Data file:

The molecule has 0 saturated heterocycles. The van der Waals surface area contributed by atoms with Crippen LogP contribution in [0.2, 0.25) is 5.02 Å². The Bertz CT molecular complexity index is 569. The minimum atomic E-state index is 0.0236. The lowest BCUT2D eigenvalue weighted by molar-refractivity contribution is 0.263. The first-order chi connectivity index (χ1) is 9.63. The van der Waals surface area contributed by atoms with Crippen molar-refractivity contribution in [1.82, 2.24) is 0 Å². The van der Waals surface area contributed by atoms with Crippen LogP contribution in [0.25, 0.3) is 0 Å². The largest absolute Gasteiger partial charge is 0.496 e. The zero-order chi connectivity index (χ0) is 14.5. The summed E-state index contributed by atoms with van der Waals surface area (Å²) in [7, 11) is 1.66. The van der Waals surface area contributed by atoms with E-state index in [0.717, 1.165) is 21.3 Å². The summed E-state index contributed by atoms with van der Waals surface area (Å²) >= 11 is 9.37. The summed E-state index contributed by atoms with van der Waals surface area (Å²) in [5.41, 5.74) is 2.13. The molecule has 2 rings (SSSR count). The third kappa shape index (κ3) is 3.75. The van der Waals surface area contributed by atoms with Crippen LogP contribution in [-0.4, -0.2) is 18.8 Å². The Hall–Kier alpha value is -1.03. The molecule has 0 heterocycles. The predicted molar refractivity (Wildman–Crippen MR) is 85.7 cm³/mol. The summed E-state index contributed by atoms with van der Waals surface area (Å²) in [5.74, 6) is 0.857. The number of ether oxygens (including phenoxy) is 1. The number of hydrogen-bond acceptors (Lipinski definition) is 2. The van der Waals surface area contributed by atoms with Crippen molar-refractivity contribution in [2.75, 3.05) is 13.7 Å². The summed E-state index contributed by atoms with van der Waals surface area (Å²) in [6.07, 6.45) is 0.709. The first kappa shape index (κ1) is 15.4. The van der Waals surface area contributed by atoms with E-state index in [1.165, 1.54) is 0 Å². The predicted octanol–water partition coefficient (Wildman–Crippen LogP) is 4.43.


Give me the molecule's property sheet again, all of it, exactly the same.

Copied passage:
The molecule has 0 saturated heterocycles. The van der Waals surface area contributed by atoms with Crippen LogP contribution in [0.2, 0.25) is 5.02 Å². The Bertz CT molecular complexity index is 569. The minimum atomic E-state index is 0.0236. The lowest BCUT2D eigenvalue weighted by molar-refractivity contribution is 0.263. The first-order chi connectivity index (χ1) is 9.63. The van der Waals surface area contributed by atoms with Crippen molar-refractivity contribution in [1.82, 2.24) is 0 Å². The van der Waals surface area contributed by atoms with Crippen LogP contribution in [0.25, 0.3) is 0 Å². The largest absolute Gasteiger partial charge is 0.496 e. The zero-order chi connectivity index (χ0) is 14.5. The summed E-state index contributed by atoms with van der Waals surface area (Å²) in [7, 11) is 1.66. The van der Waals surface area contributed by atoms with E-state index in [0.717, 1.165) is 21.3 Å². The summed E-state index contributed by atoms with van der Waals surface area (Å²) >= 11 is 9.37. The summed E-state index contributed by atoms with van der Waals surface area (Å²) in [5.41, 5.74) is 2.13. The molecule has 2 rings (SSSR count). The third kappa shape index (κ3) is 3.75. The van der Waals surface area contributed by atoms with Crippen LogP contribution in [-0.4, -0.2) is 18.8 Å². The Hall–Kier alpha value is -1.03. The molecule has 0 heterocycles. The predicted molar refractivity (Wildman–Crippen MR) is 85.7 cm³/mol. The summed E-state index contributed by atoms with van der Waals surface area (Å²) in [5.74, 6) is 0.857. The number of ether oxygens (including phenoxy) is 1. The number of hydrogen-bond acceptors (Lipinski definition) is 2. The van der Waals surface area contributed by atoms with Crippen molar-refractivity contribution in [2.75, 3.05) is 13.7 Å². The summed E-state index contributed by atoms with van der Waals surface area (Å²) in [6.07, 6.45) is 0.709. The first kappa shape index (κ1) is 15.4. The van der Waals surface area contributed by atoms with E-state index in [1.165, 1.54) is 0 Å². The predicted octanol–water partition coefficient (Wildman–Crippen LogP) is 4.43.